But if they claim that his faith has been reported in many narratives, they should know that narratives in favour of those three caliphs are greater in number and are more popular. If they claim that the narratives on ‘Ali are sound and authentic and reached the level of tawatur, we say that the tawatur in respect of the narratives concerning Abu Bakr, and ‘Umar is more sound and effective. And if they insist that it was the sahabah who reported ‘Ali’s virtues, it is said to them that the reports of thesahabah in favour of Abu Bakr and ‘Umar are greater in number.
 See: Ibn Taimiyyah, ‘Minhaj as-Sunnah an-Nabawiyyah’ vol. 2 p. 62-64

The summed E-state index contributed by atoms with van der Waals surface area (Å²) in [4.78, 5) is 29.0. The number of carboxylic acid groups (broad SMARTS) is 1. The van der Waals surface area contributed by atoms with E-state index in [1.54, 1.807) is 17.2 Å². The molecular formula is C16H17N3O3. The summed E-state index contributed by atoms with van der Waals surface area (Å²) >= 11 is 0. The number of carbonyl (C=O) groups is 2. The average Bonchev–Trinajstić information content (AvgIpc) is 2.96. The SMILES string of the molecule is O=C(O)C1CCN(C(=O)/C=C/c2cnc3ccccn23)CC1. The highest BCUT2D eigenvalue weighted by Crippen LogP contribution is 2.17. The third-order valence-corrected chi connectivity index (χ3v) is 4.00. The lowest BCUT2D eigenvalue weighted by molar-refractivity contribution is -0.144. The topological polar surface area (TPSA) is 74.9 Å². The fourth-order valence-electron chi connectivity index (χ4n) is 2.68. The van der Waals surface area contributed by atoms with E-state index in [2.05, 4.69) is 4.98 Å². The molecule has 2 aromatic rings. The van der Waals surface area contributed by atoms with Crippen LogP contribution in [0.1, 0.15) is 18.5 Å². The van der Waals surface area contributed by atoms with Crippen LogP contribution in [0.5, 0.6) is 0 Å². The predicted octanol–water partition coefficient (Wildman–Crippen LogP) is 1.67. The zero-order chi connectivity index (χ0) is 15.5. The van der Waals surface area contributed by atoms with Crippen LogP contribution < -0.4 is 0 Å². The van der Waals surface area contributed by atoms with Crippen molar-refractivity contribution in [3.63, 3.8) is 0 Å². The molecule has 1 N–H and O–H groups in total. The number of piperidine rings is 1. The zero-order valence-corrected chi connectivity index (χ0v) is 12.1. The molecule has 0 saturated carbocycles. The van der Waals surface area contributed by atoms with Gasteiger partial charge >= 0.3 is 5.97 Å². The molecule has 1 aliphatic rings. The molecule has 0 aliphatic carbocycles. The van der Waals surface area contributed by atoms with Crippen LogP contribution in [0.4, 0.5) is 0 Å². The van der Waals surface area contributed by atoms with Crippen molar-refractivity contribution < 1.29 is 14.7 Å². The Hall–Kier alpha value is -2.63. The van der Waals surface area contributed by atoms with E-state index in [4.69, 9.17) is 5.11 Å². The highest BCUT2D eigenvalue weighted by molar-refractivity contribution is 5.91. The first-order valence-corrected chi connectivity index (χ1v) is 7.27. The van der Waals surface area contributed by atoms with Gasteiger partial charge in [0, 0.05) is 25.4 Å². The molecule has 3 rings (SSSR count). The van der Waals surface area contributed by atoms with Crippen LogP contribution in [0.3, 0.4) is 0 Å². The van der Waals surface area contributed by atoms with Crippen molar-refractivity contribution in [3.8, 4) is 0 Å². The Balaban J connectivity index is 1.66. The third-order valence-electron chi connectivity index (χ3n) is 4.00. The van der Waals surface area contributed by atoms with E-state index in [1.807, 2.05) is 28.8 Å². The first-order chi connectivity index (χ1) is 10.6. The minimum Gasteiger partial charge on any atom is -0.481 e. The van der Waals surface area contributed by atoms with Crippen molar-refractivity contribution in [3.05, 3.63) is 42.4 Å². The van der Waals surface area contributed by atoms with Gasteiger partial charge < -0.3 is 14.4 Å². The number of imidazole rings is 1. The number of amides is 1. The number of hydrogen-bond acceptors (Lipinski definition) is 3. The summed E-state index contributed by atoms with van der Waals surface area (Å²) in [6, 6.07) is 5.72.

The author here follows the method used by Ibn Taimiyah in his Minhaj as-Sunnah. It is important that the reader should carefully read between the lines in order to grasp the main import of the argument. Sentiments should be kept aside. Neither Ibn Taimiyah nor our author here endorses the arguments of theKharijites against ‘Ali radiyallahu ‘anhu. It is rather a simple logical hypothesis to call the Shi’ites to reason and see the gravity of vilifying and defaming the companions of the Prophet sallallahu alaihi wa alihi wa sallam, more especially Abu Bakr, ‘Umar and ‘Uthman. None of them, including ‘Ali, was infallible. So, if the Shi’ites will defame or rather condemn them to apostasy and unbelief ignoring their esteemed status with Allah and His Prophet, and the fact that the verses of the Qur’an that touch on their position and virtues did not mention any of them by name, but cover them all in a general manner by using terms that apply to either all the faithful at the time of revelation, or some of them for a specific reason or quality. To claim that these verses only apply to one of them as against the rest is devoid of any substance. And this is the bone of contention between the Shi’ites and the Muslim Ummah, for they accuse Abu Bakr, ‘Umar and ‘Uthman of kufr and apostasy despite the fact that the verses of the Qur’an and the hadiths of the Prophet that attest to the fact that all of them including ‘Ali, were faithful and sincere companions of the Prophet, were one and the same. All of them were faithful Muslims, nay they were the best of the whole Ummah after the Prophetsallallahu alaihi wa alihi wa sallam. On another side we find the unfair and false accusation of the Khawarij who rebelled against ‘Ali and declared him an unbeliever for accepting the arbitration that occurred between his party and that of Mu’awiyah. To refute this false slander against ‘Ali it is necessary for one to use the same verses of the Qur’an and the hadiths of the Prophet and narratives in the sirah and history of the Prophet and the rightly guided caliphs after him which speak voluminously about the faith and uprightness of all of the companions of the Prophet. Shi’ite reports contained in Shi’i sources alone cannot be of any help. And it is a known fact that the verses of the Qur’an and hadiths of the Prophet do not refer to ‘Ali alone without Abu Bakr, ‘Umar and ‘Uthman radiyallahu ‘anhum. (Translator).